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I have been interested in nature for most of my life but since I retired I spend as much time as I can exploring the nature reserves and wildlife hotspots of my adopted home, Dorset in southern England. Whilst out I record what I see and take snaps where I can (I am no photographer!) and that forms the basis of my Nature of Dorset website. When I find something new I like to research it and write about it in my nature notes, it is how I learn and hopefully you might find my notes helpful as well!

This website is for the people of Dorset interested in wildlife and for people from elsewhere interested in the wildlife of Dorset!

14 November, 2009

Spindle (Euonymus europeaus)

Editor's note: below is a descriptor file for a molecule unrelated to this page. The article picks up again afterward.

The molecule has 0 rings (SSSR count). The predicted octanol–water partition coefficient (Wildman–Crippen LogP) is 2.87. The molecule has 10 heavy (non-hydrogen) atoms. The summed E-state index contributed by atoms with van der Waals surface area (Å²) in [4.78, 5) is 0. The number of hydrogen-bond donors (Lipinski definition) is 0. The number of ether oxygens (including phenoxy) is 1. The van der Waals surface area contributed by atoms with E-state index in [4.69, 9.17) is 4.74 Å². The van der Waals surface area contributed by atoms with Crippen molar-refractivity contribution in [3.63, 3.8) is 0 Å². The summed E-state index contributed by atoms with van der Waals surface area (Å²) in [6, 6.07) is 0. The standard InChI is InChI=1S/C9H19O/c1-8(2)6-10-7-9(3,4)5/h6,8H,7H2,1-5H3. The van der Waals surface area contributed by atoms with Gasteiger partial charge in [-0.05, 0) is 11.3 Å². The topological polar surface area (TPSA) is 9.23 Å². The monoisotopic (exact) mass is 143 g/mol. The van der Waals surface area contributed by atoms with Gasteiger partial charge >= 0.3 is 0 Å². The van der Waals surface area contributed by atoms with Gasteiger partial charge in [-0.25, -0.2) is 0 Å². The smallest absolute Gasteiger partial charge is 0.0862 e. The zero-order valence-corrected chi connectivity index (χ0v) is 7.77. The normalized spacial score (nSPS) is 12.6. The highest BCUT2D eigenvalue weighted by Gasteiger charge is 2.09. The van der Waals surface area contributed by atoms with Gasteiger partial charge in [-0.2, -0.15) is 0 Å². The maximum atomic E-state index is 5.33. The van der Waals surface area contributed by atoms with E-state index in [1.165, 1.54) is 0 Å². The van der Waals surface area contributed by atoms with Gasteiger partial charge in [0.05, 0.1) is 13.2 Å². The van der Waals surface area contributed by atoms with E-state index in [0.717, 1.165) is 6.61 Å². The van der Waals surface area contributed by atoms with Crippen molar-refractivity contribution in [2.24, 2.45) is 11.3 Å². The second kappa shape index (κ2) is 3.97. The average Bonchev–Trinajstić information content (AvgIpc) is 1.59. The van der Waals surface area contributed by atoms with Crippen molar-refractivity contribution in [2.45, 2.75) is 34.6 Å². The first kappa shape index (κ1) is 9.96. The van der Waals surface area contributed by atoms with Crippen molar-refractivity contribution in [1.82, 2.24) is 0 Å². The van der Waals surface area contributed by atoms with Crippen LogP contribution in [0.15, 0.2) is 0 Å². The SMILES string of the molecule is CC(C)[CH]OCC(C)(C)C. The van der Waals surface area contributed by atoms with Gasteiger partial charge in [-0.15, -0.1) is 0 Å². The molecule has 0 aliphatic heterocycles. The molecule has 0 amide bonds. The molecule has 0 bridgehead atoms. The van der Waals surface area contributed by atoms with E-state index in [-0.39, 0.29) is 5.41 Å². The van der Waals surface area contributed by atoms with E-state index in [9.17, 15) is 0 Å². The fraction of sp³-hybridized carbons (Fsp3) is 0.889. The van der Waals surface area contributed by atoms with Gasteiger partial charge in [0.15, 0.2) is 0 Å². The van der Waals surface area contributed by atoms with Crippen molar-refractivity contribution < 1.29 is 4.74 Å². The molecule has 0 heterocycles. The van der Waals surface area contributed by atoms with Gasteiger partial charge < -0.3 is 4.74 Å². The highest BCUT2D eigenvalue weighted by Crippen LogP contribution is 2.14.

There are some plants that have really insignificant, sometimes almost indiscernible, flowers but come in to their own when autumn arrives and their fruits emerge. Holly is one that comes to mind but the Spindle is undoubtedly another.

Spindle is not an uncommon shrub, probably overlooked for much of the year. In summer it has tiny little creamy green four petalled flowers just a few millimetres across. In the autumn they produce these brilliant coral pink seed cases that could almost be flowers in their own right. Then the seed cases split to reveal a bright orange fruit inside. Quite unique amongst our wild flora and easy to pick out.

Spindle occurs mainly on our chalk downland and lime rich soils. It has thin twiggy branches, hence our use of the word 'spindly' for anything thin. The wood, however, is white in colour and hard and smooth in texture which led to it being used for traditional spindles that were used in spinning wool and cotton. It was also the primary plant for producing artist's charcoal.

Altogether an interesting plant that is popular with insets too.